Understanding the Basics of Medicare Coverage
Medicare is a government-sponsored health insurance program for American citizens and permanent legal residents (of at least five years in a row) who are 65 years old or more, or who qualify by disability or certain conditions, such as end-stage renal disease (permanent kidney failure requiring continuous dialysis treatment or a kidney transplant) or Lou Gehrig’s disease (amyotrophic lateral sclerosis). The basic program is called Original Medicare and includes Part A (hospital insurance) and Part B (medical insurance).
What does Medicare cover?
When we say that Medicare covers a service or item, we mean that Medicare may pay at least a portion of the service or item under certain conditions. In most cases, a service must be delivered in a Medicare-enrolled facility by a Medicare-assigned provider.
- Medicare Part A, hospital insurance, covers services such as (but not limited to) inpatient hospital care, skilled nursing facility care, hospice services, and limited home health care.
- Medicare Part B, medical insurance, covers services and supplies such as (but not limited to) outpatient care, mental health services, lab tests, doctor visits, durable medical equipment, and preventive services.
What are my Medicare coverage options?
In a nutshell, here are your basic choices for Medicare coverage.
- Stay with Original Medicare (Part A and Part B) and do nothing else. A few things to be aware of:
- You get Medicare Part A premium-free if you’ve worked at least 10 years, or 40 quarters, while paying Medicare taxes.
- Most people pay a monthly premium for Medicare Part B. You can decide not to enroll in this part of Original Medicare. Some people “opt out” of Part B coverage if they have group health coverage through an employer, for example. You can sign up for Part B later when you stop working or your group coverage ends. But you must be enrolled in Part B if you want to sign up for a Medicare Advantage plan or a Medicare Supplement plan. If you delay enrollment in Part B, you might face a late-enrollment penalty for as long as you have the coverage, unless you qualify for a Special Enrollment Period.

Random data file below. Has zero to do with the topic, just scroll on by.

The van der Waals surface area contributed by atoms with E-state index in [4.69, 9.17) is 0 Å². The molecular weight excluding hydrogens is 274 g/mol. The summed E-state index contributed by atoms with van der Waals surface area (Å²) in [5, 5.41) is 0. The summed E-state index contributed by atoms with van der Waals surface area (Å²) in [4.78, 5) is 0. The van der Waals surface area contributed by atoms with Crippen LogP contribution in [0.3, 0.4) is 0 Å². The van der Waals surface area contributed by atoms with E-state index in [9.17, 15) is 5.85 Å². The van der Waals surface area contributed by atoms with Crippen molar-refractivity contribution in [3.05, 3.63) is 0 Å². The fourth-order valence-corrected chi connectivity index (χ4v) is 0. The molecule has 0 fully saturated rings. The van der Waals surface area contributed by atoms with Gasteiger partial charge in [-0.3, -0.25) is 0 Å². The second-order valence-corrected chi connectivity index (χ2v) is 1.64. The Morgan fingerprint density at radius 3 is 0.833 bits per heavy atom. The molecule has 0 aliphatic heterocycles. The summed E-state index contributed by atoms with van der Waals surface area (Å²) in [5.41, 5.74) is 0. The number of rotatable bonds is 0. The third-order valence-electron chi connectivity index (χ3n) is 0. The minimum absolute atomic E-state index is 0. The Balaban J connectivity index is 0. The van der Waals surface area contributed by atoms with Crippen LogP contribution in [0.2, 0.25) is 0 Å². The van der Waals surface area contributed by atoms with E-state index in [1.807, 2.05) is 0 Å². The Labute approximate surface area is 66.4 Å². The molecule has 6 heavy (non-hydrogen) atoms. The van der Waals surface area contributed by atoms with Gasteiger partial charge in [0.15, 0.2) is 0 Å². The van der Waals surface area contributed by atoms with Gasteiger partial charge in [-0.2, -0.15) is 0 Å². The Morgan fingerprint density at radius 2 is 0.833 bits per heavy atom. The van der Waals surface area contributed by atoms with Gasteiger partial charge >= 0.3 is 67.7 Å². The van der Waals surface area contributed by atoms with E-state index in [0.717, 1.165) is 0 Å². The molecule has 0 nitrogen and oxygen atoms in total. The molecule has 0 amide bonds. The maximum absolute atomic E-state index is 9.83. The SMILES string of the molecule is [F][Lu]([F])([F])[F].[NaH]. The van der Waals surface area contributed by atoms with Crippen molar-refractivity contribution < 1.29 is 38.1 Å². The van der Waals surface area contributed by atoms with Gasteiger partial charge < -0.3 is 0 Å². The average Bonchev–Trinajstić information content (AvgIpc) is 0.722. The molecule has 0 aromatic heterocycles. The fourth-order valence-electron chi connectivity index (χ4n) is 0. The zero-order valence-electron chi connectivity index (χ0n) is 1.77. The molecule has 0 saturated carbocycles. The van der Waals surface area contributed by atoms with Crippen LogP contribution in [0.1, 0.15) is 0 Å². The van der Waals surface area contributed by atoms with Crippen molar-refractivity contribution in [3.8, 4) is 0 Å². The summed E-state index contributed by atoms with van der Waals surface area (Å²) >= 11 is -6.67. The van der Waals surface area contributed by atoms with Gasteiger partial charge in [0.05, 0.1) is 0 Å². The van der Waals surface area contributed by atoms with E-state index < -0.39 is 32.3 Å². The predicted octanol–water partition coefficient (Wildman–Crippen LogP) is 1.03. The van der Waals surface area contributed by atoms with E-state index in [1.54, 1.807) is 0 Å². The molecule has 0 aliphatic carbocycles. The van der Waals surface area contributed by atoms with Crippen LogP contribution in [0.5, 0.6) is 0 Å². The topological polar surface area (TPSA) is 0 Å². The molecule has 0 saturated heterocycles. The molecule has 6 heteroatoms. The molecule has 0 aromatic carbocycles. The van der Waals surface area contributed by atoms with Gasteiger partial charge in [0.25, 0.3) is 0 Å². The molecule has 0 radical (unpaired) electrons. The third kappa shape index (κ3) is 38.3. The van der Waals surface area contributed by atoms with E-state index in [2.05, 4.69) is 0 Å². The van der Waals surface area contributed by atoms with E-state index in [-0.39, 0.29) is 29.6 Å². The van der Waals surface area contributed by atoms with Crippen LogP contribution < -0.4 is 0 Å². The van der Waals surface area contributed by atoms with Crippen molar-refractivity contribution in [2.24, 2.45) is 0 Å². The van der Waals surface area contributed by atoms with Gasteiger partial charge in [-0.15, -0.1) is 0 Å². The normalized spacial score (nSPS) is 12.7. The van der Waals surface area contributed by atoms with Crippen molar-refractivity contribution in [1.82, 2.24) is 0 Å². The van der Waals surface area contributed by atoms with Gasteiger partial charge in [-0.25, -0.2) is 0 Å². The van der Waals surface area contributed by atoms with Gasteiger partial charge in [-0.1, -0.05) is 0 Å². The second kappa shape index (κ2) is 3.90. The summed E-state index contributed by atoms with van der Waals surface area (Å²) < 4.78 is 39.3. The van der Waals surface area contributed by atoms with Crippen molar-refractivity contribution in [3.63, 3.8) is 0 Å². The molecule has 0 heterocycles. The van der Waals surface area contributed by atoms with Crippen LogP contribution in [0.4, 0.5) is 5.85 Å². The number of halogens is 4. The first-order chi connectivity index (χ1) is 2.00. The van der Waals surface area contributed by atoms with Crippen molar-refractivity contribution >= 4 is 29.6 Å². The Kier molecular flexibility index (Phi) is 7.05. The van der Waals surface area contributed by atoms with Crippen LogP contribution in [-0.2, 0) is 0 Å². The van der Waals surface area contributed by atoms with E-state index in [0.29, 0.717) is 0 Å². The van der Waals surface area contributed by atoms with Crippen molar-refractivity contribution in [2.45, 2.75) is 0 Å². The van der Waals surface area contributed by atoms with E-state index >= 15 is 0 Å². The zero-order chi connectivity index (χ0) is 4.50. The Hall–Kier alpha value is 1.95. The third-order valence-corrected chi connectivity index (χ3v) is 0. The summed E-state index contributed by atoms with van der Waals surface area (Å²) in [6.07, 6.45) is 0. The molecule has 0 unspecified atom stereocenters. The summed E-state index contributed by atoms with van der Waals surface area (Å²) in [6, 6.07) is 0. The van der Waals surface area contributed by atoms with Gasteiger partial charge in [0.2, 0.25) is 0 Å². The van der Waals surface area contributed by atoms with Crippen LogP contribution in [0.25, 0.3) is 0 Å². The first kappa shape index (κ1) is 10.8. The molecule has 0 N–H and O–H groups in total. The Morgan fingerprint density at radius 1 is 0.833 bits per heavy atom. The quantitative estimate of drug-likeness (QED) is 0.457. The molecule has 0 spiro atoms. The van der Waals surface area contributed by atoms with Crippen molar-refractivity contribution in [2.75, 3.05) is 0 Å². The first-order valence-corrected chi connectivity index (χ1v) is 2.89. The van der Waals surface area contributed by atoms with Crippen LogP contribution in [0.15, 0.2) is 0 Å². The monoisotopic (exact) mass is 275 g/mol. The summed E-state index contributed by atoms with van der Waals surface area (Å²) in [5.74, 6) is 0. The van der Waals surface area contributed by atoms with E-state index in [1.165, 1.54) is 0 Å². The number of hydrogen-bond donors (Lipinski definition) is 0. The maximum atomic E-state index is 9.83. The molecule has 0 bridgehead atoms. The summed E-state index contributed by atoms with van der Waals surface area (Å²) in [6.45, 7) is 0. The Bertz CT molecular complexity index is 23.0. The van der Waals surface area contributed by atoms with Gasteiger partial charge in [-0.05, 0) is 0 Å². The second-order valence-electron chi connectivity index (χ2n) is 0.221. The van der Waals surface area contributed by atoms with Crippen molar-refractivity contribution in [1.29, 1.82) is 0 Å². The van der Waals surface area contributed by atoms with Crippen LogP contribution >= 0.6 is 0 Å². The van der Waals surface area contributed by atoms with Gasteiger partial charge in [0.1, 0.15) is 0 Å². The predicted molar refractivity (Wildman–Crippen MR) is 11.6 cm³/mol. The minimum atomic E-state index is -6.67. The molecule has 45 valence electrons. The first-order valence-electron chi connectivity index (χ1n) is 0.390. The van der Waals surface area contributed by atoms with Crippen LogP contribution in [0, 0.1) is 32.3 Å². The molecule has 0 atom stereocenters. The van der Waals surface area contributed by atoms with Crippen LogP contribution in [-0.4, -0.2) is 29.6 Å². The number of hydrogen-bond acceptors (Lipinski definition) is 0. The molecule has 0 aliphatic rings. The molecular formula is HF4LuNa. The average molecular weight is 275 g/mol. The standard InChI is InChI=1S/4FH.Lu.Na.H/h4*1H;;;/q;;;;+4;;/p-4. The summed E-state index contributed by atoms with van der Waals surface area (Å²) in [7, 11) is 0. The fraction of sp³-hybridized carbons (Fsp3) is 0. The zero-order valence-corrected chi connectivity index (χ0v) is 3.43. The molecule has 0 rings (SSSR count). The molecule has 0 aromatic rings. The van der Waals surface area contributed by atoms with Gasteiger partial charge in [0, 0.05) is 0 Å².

- Outside of certain specific situations, Original Medicare doesn’t cover prescription drugs. Medicare plan options to cover prescription drugs are discussed below.
- Original Medicare does come with certain out-of-pocket costs. Medicare Part A and Part B have deductibles and sometimes coinsurance, copayments, and certain coverage limits.
- Stay with Original Medicare and add a Medicare Supplement (Medigap) plan to help pay for Original Medicare’s out-of-pocket costs.
- Stay with Original Medicare and sign up for a stand-alone Medicare Part D Prescription Drug Plan, available from private, Medicare-approved insurance companies.
- Get your Medicare Part A and Part B benefits through a Medicare Advantage plan instead of directly from the government. Many Medicare Advantage plans also cover routine vision or dental care or other benefits. Hospice care is covered directly by Medicare Part A when you have a Medicare Advantage plan.
- The types of Medicare Advantage plans available in your area may include Preferred Provider Organization (PPO) plans, Health Maintenance Organization (HMO) plans, and others.
- Most Medicare Advantage plans include prescription drug coverage; these are called Medicare Advantage Prescription Drug plans. If you enroll in this type of plan, you can get all your Medicare benefits through a single plan. You still need to keep paying your monthly Medicare Part B premium, besides any premium the Medicare Advantage plan may charge.
How do I get Medicare?
Many people don’t have to do anything to get enrolled in Original Medicare. If you’re already receiving Social Security or Railroad Retirement Board retirement benefits, you’re automatically enrolled when you turn 65. If you’re disabled, you’re automatically enrolled when you reach your 25th consecutive month of receiving disability benefits. You may also qualify for Medicare under the age of 65 if you have amyotrophic lateral sclerosis (also known as Lou Gehrig’s disease) or end-stage renal disease (ESRD).
Once you’re enrolled in Original Medicare, you can decide to add to your coverage by enrolling in a Medicare Part D Prescription Drug Plan and/or a Medigap plan. Or, you might decide to enroll in a Medicare Advantage plan. There are different enrollment periods for these options.
Feel free to enter your zip code in the form on this page to start comparing Medicare plan options in your area.
This website and its contents are for informational purposes only. Nothing on the website should ever be used as a substitute for professional medical advice. You should always consult with your medical provider regarding diagnosis or treatment for a health condition, including decisions about the correct medication for your condition, as well as prior to undertaking any specific exercise or dietary routine.